Steven Konkoly’s, ‘The Perseid Collapse’, burns slowly in the first third of the book then builds to a predictable, though very satisfying climax. Based on the author’s intriguing premise about surviving an apocalyptical, but yet unverified collapse, Steven Konkoly rolls his deep knowledge of military hardware and warm understanding of just what drives the family unit as the most enduring structure in American life into a powerful roller coaster ride.
Konkoly’s characters wade courageously through an ever-widening vortex of destruction precipitated by an electromagnet charge that leaves the continental USA in the dark. Without spoiling the Perseid’s great plot, good versus evil shows that, an America without electricity might devolve into anarchy in as little as 72 hours. The scene at the bridges of Boston shines as a continental USA Apocalypse Now complete with sputtering machine guns and crazed looters all mixed in a chaotic witch’s brew.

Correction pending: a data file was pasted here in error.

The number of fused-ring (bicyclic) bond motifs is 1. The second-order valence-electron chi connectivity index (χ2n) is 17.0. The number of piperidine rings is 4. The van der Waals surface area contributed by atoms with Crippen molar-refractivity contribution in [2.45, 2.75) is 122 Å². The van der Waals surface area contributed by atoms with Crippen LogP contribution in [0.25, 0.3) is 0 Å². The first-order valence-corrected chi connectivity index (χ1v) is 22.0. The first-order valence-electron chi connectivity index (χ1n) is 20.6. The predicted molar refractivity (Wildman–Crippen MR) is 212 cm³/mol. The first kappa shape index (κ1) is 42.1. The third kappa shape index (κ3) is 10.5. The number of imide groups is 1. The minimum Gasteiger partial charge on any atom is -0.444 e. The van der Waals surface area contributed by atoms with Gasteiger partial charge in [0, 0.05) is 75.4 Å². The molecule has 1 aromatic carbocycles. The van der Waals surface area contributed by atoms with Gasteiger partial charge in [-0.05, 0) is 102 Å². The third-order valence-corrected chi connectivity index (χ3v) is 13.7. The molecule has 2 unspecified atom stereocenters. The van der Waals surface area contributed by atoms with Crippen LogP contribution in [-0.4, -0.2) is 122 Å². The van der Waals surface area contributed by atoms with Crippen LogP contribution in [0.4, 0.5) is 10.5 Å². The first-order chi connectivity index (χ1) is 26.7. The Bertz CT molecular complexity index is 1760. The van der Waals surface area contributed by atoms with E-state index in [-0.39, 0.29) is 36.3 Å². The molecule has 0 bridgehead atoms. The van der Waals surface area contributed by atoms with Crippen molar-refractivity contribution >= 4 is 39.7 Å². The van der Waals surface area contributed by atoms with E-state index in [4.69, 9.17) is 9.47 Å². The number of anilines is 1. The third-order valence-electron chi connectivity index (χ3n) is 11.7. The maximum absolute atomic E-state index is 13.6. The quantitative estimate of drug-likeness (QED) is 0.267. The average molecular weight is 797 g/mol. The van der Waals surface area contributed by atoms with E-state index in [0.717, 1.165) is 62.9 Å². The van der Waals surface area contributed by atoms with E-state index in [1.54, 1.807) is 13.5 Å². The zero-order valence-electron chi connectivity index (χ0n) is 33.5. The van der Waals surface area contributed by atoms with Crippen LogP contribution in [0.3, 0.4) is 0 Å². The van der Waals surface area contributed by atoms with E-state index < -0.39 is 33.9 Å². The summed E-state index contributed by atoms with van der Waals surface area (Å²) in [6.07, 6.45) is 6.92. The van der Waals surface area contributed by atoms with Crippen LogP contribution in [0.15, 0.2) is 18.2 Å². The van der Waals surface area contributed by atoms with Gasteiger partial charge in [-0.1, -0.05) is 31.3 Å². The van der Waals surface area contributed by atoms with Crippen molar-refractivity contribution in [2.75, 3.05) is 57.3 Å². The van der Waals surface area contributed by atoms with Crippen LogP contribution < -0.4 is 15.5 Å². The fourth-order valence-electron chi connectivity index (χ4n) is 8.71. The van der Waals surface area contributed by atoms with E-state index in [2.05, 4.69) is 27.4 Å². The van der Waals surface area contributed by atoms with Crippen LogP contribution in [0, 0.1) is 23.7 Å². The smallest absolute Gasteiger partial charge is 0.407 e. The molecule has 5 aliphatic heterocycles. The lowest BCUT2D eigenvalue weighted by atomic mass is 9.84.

How does Konkoly stand out in this context? He does it by focusing on the humanity of his dual protagonists. Alex and Kate shine in their emotional, believable reactions to both real and perceived threats. In the dorm where Alex attempts to rescue his son, the protagonist confronts a group of freshmen students and after some introspection tells them that, no one is coming to help them. Reality tests the character’s mettle, almost leaving him inert. Alex has weaknesses that make him more credible. Meanwhile, Kate has reacted mercilessly to save her bicycle-riding brood, playing her role with aplomb.
Rock solid, good people juxtaposed against both well-meaning and pure evil prepare readers for a second and third part of this new series. Having spent numerous summers in Maine and Vermont, this reader remains assured that Kate and Alex’s heartfelt family unit will evolve and prevail. On a slightly negative note, the first third of the book contains passages where the narrative balance shifts to narration over dialogue-based action. As a result, for this part of the book the action sometimes sputters. This reader cannot wait for the next part and can imagine a great film.